Opinion writer

* Leigh Ann Caldwell reports that Republicans and Democrats in the Senate actually agreed on something today:

The U.S. Senate has reached a bipartisan agreement on a new round of sanctions against Russia, a move that will likely force President Donald Trump to either sign or veto a measure that he has not said he supports.

The sanctions are in response to a trio of Russian actions, including their interference in the 2016 election, engagement in Syria and invasion of Crimea.

In a rebuke to the president, negotiators agreed that the additional sanctions on Russia would prohibit the president from being able to lift them without Congressional approval.

Well that puts Trump in an awkward position, doesn’t it? If he vetoes the bill that includes this, all the charges about him doing Vladimir Putin’s bidding would get even louder.

* Nicholas Fandos was able to speak to the brother of the suspect in today’s shooting:

The man suspected of opening fire on Republican members of the congressional baseball team early Wednesday morning was distraught over the election of President Trump and traveled to Washington in recent weeks to protest, his brother said on Wednesday.

The suspect, James Thomas Hodgkinson, 66, of Belleville, Ill., died in a Washington hospital after a shootout with the police.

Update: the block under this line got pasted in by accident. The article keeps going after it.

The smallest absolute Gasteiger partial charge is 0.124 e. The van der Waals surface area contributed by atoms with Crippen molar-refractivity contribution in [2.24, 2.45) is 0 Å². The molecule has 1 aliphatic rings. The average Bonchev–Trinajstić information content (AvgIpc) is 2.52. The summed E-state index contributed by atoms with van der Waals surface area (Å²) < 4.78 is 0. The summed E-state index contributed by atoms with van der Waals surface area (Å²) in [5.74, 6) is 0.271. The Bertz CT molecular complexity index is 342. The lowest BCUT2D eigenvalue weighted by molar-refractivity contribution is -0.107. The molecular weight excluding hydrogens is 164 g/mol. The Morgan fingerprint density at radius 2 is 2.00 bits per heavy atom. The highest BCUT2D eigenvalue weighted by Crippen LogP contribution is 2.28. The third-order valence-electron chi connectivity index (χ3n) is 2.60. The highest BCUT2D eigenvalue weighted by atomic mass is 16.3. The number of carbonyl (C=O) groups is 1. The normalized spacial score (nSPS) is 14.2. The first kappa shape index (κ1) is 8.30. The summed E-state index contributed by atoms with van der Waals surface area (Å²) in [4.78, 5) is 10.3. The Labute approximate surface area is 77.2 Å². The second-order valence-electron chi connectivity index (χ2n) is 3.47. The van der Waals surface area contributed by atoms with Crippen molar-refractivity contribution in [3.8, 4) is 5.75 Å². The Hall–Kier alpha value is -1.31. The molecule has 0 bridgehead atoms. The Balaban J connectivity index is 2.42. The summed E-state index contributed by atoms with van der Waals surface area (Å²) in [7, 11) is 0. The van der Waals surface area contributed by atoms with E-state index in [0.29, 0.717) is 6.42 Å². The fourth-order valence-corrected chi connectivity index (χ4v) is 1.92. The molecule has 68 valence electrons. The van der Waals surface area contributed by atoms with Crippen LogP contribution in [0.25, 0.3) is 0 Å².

“I know he wasn’t happy with the way things were going, the election results and stuff,” his brother, Michael Hodgkinson, said in a telephone interview shortly after he received the news on Wednesday. He added that he was not close to his brother and had not been aware why he remained in Washington.

“Totally out of the blue,” he added, saying that his brother was engaged in politics but otherwise led a normal life.

I expect conservative commentators to be their usual restrained and thoughtful selves in how they interpret the information we’re getting on Hodgkinson.

* Pete Williams and Jon Schuppe report that Hodgkinson had had run-ins with the police before.

* John Harwood puts today’s shooting in the context of other episodes of political violence over the last few decades.

* Robert Schlesinger argues that such violence should be seen as a matter for public policy to address, no matter which side of the gun debate you stand with.

* Nathan Kalmoe informs us that a disturbingly large number of Americans express support for violence directed at politicians they don’t like.

* Tom LoBianco and Jeremy Herb report that special counsel Robert Mueller met today with the leaders of the Senate Intelligence Committee, presumably to coordinate their efforts in some fashion. Which means the Russia probes continue to advance.

* Philip Bump explains the significance of the fact that many more Democrats than Republicans turned out for the Virginia gubernatorial primary.

* Nate Silver argues that in reaction to Donald Trump, western Europe is turning more liberal.

* Juliet Eilperin reports that the Trump administration just delayed a rule reducing methane emissions, because hey, the only thing better than doing nothing to stop global warming is to actually encourage it.

* At The Week, I looked at why Republicans in the Senate are so desperate to keep the public from learning what’s in their health care bill.

* And Heather Digby Parton argues that if Trump fires Mueller, we shouldn’t be surprised if Republicans line up to defend him.